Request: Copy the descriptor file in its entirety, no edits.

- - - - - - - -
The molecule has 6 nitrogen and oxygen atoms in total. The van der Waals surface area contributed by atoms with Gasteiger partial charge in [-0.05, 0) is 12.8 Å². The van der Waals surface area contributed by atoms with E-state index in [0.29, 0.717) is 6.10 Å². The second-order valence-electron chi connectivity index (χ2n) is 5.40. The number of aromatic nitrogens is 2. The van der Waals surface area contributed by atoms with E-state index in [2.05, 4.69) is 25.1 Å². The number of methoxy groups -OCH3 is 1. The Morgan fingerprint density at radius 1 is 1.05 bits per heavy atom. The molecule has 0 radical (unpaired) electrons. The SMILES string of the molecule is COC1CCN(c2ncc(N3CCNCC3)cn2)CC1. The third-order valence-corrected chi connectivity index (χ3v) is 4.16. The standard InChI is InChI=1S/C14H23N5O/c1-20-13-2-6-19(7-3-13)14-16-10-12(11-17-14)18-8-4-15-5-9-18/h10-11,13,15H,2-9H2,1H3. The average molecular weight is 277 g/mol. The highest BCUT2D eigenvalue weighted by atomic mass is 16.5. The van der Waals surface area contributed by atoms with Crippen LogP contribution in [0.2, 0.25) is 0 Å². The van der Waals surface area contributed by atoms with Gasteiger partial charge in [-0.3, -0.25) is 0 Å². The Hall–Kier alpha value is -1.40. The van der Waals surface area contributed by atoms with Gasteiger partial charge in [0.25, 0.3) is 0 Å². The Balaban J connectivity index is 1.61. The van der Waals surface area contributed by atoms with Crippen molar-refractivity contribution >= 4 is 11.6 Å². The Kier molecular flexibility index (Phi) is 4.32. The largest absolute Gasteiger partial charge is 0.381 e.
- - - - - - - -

The molecule has 6 nitrogen and oxygen atoms in total. The van der Waals surface area contributed by atoms with Gasteiger partial charge in [-0.05, 0) is 12.8 Å². The van der Waals surface area contributed by atoms with E-state index in [0.29, 0.717) is 6.10 Å². The second-order valence-electron chi connectivity index (χ2n) is 5.40. The number of aromatic nitrogens is 2. The van der Waals surface area contributed by atoms with E-state index in [2.05, 4.69) is 25.1 Å². The number of methoxy groups -OCH3 is 1. The Morgan fingerprint density at radius 1 is 1.05 bits per heavy atom. The molecule has 0 radical (unpaired) electrons. The SMILES string of the molecule is COC1CCN(c2ncc(N3CCNCC3)cn2)CC1. The third-order valence-corrected chi connectivity index (χ3v) is 4.16. The standard InChI is InChI=1S/C14H23N5O/c1-20-13-2-6-19(7-3-13)14-16-10-12(11-17-14)18-8-4-15-5-9-18/h10-11,13,15H,2-9H2,1H3. The average molecular weight is 277 g/mol. The highest BCUT2D eigenvalue weighted by atomic mass is 16.5. The van der Waals surface area contributed by atoms with Crippen LogP contribution in [0.2, 0.25) is 0 Å². The van der Waals surface area contributed by atoms with Gasteiger partial charge in [-0.3, -0.25) is 0 Å². The Hall–Kier alpha value is -1.40. The van der Waals surface area contributed by atoms with Gasteiger partial charge in [0.25, 0.3) is 0 Å². The Balaban J connectivity index is 1.61. The van der Waals surface area contributed by atoms with Crippen molar-refractivity contribution >= 4 is 11.6 Å². The Kier molecular flexibility index (Phi) is 4.32. The largest absolute Gasteiger partial charge is 0.381 e.